Stress in Simulation-Based Resuscitation Education—Seeking Objective Measures to Spit and Swallow?*

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Resuscitation of a pulseless newborn is a stressful event for healthcare providers. Performance of the cognitive, technical, and behavioral skills during resuscitation is very challenging, with great potential for cognitive and task overload. Strong emotional responses are common and have been said to “hijack the amygdala,” causing some team leaders to “freeze” or dysfunction. Simulation-based training has been used for decades to enhance sharp end provider performance during intense resuscitations. Simulation events are designed to replicate these stressful events as a part of training. Therefore, to some extent, emotional responses during simulation are expected and desirable, and often considered as a barometer of fidelity (realism) of the simulation experience (1). Existing literature supports that learning environments, such as simulation, that invoke appropriate stress serve to enhance trainees’ learning ability, but that environments that either do not evoke enough stress or evoke too much stress might be detrimental (2). To optimize learning, it would be ideal to titrate the scenario realism and complexity (cognitive and emotional load) to achieve the appropriate stress level of trainees. The current challenge, however, is that simulation educators depend solely on their perception to gauge participants’ stress level rather than an objective measurement.
In this issue of Pediatric Critical Care Medicine, Lizotte et al (3) reported their prospective study to evaluate the trainees stress level during simulated neonatal resuscitation. They randomized pediatric trainees (approximately 2/3 were first and second year residents) into two parallel groups: the first group participated in a simulation scenario with a pulseless newborn who remained pulseless despite resuscitative efforts, and the second group with a pulseless newborn who responded to resuscitative efforts. Their outcome included a physiologic evaluation of stress level measured by saliva cortisol level (spit cortisol) immediately before simulation and after the first simulation scenario before debriefing, compared with baseline cortisol levels measured on a different day without simulation activity. They also used a self-reported stress level measurement on a 1–10 Likert scale (10: highest). On the self-reported scale, the participants reported a moderate to high stress level with the majority of responses within 5–9, demonstrating that the simulation was effective in evoking self-reported stress of participants. When looking at the physiologic marker of stress, they found that the salivary cortisol level was higher in specimens obtained immediately before simulation compared with baseline, suggesting that the prospect of participating in simulation was stress provoking in itself. The investigators also found that the salivary cortisol level after participating in the simulation scenario was significantly higher than those immediately before simulation, implying stress also occurred during participation in the simulated resuscitation. These findings are consistent with a previous simulation study by Bong et al (4), which evaluated the change in saliva cortisol level in gastroenterology physicians during simulated emergencies. It is also noteworthy that the perceived stress level and the increase in cortisol levels were not significantly correlated (p = 0.09).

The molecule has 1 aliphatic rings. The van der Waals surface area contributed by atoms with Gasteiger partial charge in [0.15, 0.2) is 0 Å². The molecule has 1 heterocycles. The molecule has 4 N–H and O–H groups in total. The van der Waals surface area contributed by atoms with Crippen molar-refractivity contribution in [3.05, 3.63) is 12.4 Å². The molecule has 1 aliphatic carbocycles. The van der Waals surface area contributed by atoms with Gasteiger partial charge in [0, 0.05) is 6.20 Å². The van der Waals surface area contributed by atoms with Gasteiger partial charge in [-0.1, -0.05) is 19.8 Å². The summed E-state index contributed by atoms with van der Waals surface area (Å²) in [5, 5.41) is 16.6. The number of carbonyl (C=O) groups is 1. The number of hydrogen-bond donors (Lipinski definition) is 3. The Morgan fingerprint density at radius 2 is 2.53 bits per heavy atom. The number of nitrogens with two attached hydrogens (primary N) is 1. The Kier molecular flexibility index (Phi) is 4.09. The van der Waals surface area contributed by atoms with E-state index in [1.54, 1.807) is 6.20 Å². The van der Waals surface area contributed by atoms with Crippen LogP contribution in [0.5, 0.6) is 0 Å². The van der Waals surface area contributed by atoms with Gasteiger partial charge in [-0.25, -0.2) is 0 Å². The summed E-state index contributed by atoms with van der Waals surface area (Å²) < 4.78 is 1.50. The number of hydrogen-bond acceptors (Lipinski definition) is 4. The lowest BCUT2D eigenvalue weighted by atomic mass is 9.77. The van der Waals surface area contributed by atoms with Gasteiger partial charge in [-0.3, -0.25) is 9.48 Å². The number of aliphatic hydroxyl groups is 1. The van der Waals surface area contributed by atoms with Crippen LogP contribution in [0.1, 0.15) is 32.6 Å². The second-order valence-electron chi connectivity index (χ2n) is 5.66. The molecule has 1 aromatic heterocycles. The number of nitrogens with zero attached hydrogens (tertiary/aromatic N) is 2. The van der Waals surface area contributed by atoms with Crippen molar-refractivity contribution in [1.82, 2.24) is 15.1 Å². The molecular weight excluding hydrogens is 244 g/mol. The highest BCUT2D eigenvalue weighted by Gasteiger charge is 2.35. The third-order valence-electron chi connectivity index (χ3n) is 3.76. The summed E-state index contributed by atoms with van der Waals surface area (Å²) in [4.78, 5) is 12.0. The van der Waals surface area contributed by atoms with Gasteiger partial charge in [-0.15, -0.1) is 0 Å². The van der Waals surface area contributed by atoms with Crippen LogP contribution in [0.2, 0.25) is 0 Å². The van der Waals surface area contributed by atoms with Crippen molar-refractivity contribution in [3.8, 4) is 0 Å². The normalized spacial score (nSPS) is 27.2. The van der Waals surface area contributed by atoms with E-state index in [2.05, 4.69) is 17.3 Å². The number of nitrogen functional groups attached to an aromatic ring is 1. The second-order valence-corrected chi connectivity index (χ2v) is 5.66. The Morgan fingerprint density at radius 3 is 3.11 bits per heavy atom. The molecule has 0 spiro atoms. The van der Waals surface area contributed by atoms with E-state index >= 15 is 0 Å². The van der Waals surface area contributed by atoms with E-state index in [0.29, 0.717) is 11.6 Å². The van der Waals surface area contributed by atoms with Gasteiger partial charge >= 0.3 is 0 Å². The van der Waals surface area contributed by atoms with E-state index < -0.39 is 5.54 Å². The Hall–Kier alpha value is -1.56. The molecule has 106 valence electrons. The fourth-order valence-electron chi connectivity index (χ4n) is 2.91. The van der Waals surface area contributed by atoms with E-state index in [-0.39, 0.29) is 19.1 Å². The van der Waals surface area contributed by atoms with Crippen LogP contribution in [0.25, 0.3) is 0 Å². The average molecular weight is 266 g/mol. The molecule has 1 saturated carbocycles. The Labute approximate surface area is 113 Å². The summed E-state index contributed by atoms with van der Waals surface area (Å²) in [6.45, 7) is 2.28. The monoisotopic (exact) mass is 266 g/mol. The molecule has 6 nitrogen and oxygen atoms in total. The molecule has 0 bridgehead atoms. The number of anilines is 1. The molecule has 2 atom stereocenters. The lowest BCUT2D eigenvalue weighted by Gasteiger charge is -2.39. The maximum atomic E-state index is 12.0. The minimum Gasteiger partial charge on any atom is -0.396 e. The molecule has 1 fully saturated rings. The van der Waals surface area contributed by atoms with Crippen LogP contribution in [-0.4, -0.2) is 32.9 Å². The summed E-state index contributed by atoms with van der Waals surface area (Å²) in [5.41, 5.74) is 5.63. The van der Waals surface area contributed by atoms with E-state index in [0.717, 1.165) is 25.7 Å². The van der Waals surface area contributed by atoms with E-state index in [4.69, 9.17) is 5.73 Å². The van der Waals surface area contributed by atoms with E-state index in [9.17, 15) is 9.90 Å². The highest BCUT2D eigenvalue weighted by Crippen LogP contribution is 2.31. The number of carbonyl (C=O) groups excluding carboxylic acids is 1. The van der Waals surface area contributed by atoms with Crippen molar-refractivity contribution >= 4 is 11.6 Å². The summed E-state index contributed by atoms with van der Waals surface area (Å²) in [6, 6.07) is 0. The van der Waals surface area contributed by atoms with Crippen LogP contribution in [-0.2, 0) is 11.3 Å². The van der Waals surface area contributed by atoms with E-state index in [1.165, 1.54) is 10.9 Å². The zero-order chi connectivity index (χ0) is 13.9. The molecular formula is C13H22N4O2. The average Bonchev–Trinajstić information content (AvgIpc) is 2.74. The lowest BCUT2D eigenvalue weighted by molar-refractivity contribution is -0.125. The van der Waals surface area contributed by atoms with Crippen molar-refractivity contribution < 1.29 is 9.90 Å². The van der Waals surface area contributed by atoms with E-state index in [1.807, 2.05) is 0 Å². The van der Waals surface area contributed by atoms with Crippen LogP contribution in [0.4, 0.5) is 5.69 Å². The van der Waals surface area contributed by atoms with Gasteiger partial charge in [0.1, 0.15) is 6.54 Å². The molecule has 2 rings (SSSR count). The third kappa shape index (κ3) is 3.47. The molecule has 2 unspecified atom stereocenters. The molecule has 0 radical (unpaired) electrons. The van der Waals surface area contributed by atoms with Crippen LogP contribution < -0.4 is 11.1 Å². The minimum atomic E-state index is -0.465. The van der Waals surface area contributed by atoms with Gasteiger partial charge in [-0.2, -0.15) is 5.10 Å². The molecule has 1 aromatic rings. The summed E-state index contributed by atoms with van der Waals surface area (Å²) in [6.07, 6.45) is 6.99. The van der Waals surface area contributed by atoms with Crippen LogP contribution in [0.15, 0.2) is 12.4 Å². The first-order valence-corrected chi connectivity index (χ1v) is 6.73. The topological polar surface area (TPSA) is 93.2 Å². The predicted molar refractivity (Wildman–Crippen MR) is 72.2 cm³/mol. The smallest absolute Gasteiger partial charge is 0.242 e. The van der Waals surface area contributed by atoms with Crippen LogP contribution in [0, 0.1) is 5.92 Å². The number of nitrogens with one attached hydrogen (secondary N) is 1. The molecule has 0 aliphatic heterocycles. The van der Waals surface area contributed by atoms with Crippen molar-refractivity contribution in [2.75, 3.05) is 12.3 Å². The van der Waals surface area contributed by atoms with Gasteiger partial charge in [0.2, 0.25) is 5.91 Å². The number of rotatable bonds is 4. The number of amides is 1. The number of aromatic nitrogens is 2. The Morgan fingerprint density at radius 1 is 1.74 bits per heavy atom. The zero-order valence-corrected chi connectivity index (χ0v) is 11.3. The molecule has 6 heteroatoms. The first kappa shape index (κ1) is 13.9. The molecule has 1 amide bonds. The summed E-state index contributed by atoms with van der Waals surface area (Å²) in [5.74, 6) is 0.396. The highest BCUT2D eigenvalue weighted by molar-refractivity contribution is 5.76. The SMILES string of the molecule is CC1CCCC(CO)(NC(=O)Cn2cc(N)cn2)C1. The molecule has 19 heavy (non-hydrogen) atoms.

There is still great debate in the simulation education community about simulated death in the learning environment and the value on learning. This study is notable in that it attempted to evaluate the impact of simulated death on stress/anxiety in the participants. They found that there was no difference between two groups in salivary cortisol levels despite different scenario progression (i.e., death vs resuscitation responder). The authors previously published the perception of participants regarding simulated death from this study cohort, which was overall supportive (5). There is currently a paucity of evidence how death in simulation scenarios affect the learning of participants.

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